At the meeting of Council of IITs on Wednesday, IIT directors were informed that the `SCs and STs (Reservation in Posts and Services) Bill, 2008' had been passed in Lok Sabha and was awaiting the upper House's nod.

The legislation exempts 47 institutions, including IITs/IIMs and other institutes of excellence, from giving reservation in faculty.

While the directors are yet to examine this bill, IIT-Delhi director Surendra Prasad said it "reduces our concern quite a bit".

Last year, the HRD ministry had sent out a circular to all IITs asking them to implement reservation in faculty appointments, following which the directors took up the matter with the Prime Minister's Office.

Five years ago, at a meeting of the last council, members had altered the faculty to student ratio in tech colleges to 1:10. On Wednesday, directors suggested that the council revert to the old ratio of 1:9 to ensure academic excellence. While it may seem like a very small difference, a director said, "It does matter in various ways. It is something we want to strive for."

In the council meeting held after five years, HRD ministry dusted off a 1974 resolution of Council of IITs to justify appointing directors in the last five years without seeking the panel's approval.

The council said the 1974 resolution had empowered the panel's chairman, i.e. HRD minister, to make appointments on behalf of the council. Strangely, the IIT directors whose appointments were ratified were also part of the ratification process on Wednesday. In the process, the council had to ratify appointment of someone like Ashok Misra, former director of IIT-Bombay, who was appointed in 2005 and resigned last year.

Using the opportunity of the council meeting, appointment of directors in new IITs was also approved. Subject to presidential clearance, those appointed include U B Desai, IIT-Hyderabad; M K Surappa, IIT-Ropar; Sudhir Kumar Jain, IIT-Gandhinagar; Prem Kumar Kalra, IIT-Rajasthan; Madhusudan Chakraborty, IIT-Bhubaneswar and Anil K Bhowmick, IIT-Patna. However, the issue of setting up IIT in J&K didn't come up.

The meeting was held after five years and in the backdrop of Madras High Court terming the appointment of M S Ananth as director of IIT-Madras illegal.

The council also discussed dropouts in IITs. In three years (2005-08), in IIT-Delhi, 19 general, 21 SCs and five ST students have dropped out. In IIT-Madras, there were no dropouts. In IIT-Bombay, 27 general, 30 SCs and 13 ST students dropped out. In IIT-Kanpur, 14 general, 21 SCs and six ST students had to leave. In IIT-Kharagpur, two general and nine SC students dropped out.

The council decided that some sort of parity would have to be established to ensure that one IIT is not tougher than another. As of now, every IIT has different norms on which students are asked to leave or continue. "The directors have been asked to work out a common model that can be followed in all IITs," said a director.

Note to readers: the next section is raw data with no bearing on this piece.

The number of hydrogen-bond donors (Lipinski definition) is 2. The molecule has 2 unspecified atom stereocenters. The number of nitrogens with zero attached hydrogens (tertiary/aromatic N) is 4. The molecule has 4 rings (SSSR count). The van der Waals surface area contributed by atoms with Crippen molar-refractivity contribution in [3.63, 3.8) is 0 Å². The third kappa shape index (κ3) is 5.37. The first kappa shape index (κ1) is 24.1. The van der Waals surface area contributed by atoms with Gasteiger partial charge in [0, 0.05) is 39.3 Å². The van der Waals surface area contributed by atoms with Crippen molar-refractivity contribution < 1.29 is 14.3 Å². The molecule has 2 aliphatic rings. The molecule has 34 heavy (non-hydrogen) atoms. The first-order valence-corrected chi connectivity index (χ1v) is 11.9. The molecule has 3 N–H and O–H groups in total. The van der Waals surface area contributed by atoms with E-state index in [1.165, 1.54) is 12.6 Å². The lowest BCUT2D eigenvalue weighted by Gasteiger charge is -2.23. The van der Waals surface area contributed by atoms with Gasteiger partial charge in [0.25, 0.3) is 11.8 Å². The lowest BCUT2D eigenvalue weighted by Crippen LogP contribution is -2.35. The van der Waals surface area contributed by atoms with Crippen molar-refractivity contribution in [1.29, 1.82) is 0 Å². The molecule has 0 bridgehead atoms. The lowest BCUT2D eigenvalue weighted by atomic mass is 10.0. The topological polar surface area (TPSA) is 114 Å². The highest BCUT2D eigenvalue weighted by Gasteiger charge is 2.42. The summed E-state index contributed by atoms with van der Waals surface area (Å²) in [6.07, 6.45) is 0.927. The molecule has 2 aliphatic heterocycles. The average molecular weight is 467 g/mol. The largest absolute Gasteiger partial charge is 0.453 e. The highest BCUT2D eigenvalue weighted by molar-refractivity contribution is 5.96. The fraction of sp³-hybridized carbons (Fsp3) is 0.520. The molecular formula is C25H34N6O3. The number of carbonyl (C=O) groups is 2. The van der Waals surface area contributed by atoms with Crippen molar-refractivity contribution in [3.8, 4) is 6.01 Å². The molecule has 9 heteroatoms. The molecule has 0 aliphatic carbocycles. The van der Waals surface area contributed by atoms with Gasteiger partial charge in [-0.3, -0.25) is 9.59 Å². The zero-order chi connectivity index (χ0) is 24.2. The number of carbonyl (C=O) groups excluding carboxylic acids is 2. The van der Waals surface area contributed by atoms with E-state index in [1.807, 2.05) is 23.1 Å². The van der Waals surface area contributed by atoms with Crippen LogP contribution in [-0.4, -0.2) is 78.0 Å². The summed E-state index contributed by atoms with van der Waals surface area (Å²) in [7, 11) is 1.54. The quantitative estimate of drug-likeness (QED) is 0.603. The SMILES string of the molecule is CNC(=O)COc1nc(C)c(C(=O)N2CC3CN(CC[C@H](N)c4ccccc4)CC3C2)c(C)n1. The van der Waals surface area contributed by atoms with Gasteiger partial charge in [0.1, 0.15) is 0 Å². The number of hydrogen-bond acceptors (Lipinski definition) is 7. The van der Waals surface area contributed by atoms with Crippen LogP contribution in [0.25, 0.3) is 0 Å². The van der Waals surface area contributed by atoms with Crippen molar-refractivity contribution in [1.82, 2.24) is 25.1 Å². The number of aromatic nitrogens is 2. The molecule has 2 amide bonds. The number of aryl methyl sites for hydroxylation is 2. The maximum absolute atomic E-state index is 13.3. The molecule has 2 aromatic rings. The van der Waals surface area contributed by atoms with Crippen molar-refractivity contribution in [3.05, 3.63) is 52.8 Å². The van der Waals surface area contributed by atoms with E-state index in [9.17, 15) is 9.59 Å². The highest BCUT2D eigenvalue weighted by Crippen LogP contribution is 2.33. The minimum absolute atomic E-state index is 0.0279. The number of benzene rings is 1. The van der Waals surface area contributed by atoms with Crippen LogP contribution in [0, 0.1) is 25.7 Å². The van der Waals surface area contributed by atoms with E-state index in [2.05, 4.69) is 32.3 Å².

Known to be against accreditation of their courses by National Bureau of Accreditation so that India gets full membership of Washington Accord, IIT directors have devised another method. A director said, "IIT Council will come up with a process that will be followed for accrediting their courses and suggest the same to the NBA."

There was a lot of discussion on converting IT-BHU into a fully fledged IIT but no decision was taken. "IT-BHU is an important part of the BHU system. There was discussion on how to empower IT-BHU without taking it out of the BHU system. But there is no clarity on that front yet," an official said.

De-reservation of SC/ST jobs ends

De-reservation of SC/ST jobs ends
9 Oct 2008, 0234 hrs IST

NEW DELHI: In a bid to discourage undermining of quotas for the underprivileged, the Cabinet on Wednesday decided to end de-reservation of posts
meant for Scheduled Castes and Scheduled Tribes in central government jobs.

At a meeting chaired by Prime Minister Manmohan Singh, the Cabinet approved enactment of a law to enforce job reservation for SCs/STs by stipulating penalties on offices which did not implement them effectively. Finance minister P Chidambaram said the Cabinet approved the Scheduled Castes and Scheduled Tribes (Reservation in Posts and Services) Bill 2008. ''Posts reserved for SCs and STs will not be de-reserved and they (vacancies) will be carried over,'' he said, adding that the proposed bill would contain provisions for penalties on offices which did not implement the job quota.

Chidambaram said the proposed legislation would contain provisions to impart training to SCs and STs to enable them to compete for jobs. The bill also proposed that those candidates who qualify on merit would not be considered under the quota, he said. ''The proposed law will create an unambiguous, coherent and authentic framework for implementing reservation for SCs and STs in central government services,'' Chidambaram said.

The proposed law would bring in ''interpretative clarity about various facets of the policy on reservation in central government jobs and infuse greater confidence in the minds of the SCs and STs,'' he added.